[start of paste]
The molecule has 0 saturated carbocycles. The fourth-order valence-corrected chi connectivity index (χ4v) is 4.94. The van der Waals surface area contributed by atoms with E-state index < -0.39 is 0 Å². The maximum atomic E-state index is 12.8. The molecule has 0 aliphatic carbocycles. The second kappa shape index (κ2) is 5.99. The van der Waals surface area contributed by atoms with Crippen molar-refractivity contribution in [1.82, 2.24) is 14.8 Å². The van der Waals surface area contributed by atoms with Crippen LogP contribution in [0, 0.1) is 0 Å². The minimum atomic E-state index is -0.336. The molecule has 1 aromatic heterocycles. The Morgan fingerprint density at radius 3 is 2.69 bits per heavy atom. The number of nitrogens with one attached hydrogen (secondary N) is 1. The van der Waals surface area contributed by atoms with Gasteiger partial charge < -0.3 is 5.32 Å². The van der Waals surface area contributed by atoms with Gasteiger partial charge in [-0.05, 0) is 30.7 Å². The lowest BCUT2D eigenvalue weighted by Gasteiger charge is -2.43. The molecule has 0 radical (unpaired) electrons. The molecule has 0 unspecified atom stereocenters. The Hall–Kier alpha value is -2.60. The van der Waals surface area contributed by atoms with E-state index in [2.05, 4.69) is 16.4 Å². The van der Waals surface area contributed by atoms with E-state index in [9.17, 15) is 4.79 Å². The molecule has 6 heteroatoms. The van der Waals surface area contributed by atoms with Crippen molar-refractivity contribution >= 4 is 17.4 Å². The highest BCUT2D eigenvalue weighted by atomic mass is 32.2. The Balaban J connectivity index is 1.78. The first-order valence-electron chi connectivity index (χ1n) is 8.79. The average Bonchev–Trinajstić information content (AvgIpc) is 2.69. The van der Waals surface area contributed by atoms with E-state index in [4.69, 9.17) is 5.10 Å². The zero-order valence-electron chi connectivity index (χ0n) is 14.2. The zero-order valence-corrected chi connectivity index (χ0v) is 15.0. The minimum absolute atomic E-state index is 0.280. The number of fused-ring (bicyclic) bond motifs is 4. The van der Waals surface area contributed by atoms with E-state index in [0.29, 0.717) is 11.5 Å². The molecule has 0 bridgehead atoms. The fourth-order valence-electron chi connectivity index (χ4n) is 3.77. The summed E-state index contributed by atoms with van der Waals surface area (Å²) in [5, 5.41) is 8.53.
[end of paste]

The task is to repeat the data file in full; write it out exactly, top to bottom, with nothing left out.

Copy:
The molecule has 0 saturated carbocycles. The fourth-order valence-corrected chi connectivity index (χ4v) is 4.94. The van der Waals surface area contributed by atoms with E-state index < -0.39 is 0 Å². The maximum atomic E-state index is 12.8. The molecule has 0 aliphatic carbocycles. The second kappa shape index (κ2) is 5.99. The van der Waals surface area contributed by atoms with Crippen molar-refractivity contribution in [1.82, 2.24) is 14.8 Å². The van der Waals surface area contributed by atoms with Crippen LogP contribution in [0, 0.1) is 0 Å². The minimum atomic E-state index is -0.336. The molecule has 1 aromatic heterocycles. The Morgan fingerprint density at radius 3 is 2.69 bits per heavy atom. The number of nitrogens with one attached hydrogen (secondary N) is 1. The van der Waals surface area contributed by atoms with Gasteiger partial charge < -0.3 is 5.32 Å². The van der Waals surface area contributed by atoms with Gasteiger partial charge in [-0.05, 0) is 30.7 Å². The lowest BCUT2D eigenvalue weighted by Gasteiger charge is -2.43. The molecule has 0 radical (unpaired) electrons. The molecule has 0 unspecified atom stereocenters. The Hall–Kier alpha value is -2.60. The van der Waals surface area contributed by atoms with E-state index in [2.05, 4.69) is 16.4 Å². The van der Waals surface area contributed by atoms with E-state index in [9.17, 15) is 4.79 Å². The molecule has 6 heteroatoms. The van der Waals surface area contributed by atoms with Crippen molar-refractivity contribution >= 4 is 17.4 Å². The highest BCUT2D eigenvalue weighted by atomic mass is 32.2. The Balaban J connectivity index is 1.78. The first-order valence-electron chi connectivity index (χ1n) is 8.79. The average Bonchev–Trinajstić information content (AvgIpc) is 2.69. The van der Waals surface area contributed by atoms with E-state index in [4.69, 9.17) is 5.10 Å². The zero-order valence-electron chi connectivity index (χ0n) is 14.2. The zero-order valence-corrected chi connectivity index (χ0v) is 15.0. The minimum absolute atomic E-state index is 0.280. The number of fused-ring (bicyclic) bond motifs is 4. The van der Waals surface area contributed by atoms with E-state index in [0.29, 0.717) is 11.5 Å². The molecule has 0 bridgehead atoms. The fourth-order valence-electron chi connectivity index (χ4n) is 3.77. The summed E-state index contributed by atoms with van der Waals surface area (Å²) in [5, 5.41) is 8.53.